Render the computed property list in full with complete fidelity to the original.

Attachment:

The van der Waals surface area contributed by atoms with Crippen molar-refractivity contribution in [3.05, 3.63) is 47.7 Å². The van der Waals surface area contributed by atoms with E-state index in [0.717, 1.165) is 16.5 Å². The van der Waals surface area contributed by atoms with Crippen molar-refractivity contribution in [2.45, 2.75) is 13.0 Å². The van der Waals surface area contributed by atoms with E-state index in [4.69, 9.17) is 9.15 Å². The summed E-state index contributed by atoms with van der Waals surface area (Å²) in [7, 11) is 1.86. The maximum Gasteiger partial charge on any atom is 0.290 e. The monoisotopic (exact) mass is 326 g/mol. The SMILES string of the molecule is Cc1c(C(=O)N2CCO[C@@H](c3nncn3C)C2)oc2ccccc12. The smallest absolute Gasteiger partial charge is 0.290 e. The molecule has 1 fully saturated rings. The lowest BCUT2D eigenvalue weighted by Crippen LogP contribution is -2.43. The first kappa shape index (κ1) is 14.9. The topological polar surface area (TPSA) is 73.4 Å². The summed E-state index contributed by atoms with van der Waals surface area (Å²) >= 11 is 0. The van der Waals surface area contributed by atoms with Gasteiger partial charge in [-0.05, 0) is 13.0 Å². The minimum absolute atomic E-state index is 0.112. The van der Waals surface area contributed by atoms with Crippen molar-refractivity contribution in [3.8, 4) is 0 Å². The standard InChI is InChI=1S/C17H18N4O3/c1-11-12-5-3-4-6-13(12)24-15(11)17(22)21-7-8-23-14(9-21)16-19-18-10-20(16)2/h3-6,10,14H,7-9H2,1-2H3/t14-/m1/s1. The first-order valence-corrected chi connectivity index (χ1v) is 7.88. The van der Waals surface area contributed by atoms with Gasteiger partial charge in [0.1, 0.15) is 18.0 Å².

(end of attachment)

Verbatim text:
The van der Waals surface area contributed by atoms with Crippen molar-refractivity contribution in [3.05, 3.63) is 47.7 Å². The van der Waals surface area contributed by atoms with E-state index in [0.717, 1.165) is 16.5 Å². The van der Waals surface area contributed by atoms with Crippen molar-refractivity contribution in [2.45, 2.75) is 13.0 Å². The van der Waals surface area contributed by atoms with E-state index in [4.69, 9.17) is 9.15 Å². The summed E-state index contributed by atoms with van der Waals surface area (Å²) in [7, 11) is 1.86. The maximum Gasteiger partial charge on any atom is 0.290 e. The monoisotopic (exact) mass is 326 g/mol. The SMILES string of the molecule is Cc1c(C(=O)N2CCO[C@@H](c3nncn3C)C2)oc2ccccc12. The smallest absolute Gasteiger partial charge is 0.290 e. The molecule has 1 fully saturated rings. The lowest BCUT2D eigenvalue weighted by Crippen LogP contribution is -2.43. The first kappa shape index (κ1) is 14.9. The topological polar surface area (TPSA) is 73.4 Å². The summed E-state index contributed by atoms with van der Waals surface area (Å²) >= 11 is 0. The van der Waals surface area contributed by atoms with Gasteiger partial charge in [-0.05, 0) is 13.0 Å². The minimum absolute atomic E-state index is 0.112. The van der Waals surface area contributed by atoms with Crippen molar-refractivity contribution in [3.8, 4) is 0 Å². The standard InChI is InChI=1S/C17H18N4O3/c1-11-12-5-3-4-6-13(12)24-15(11)17(22)21-7-8-23-14(9-21)16-19-18-10-20(16)2/h3-6,10,14H,7-9H2,1-2H3/t14-/m1/s1. The first-order valence-corrected chi connectivity index (χ1v) is 7.88. The van der Waals surface area contributed by atoms with Gasteiger partial charge in [0.1, 0.15) is 18.0 Å².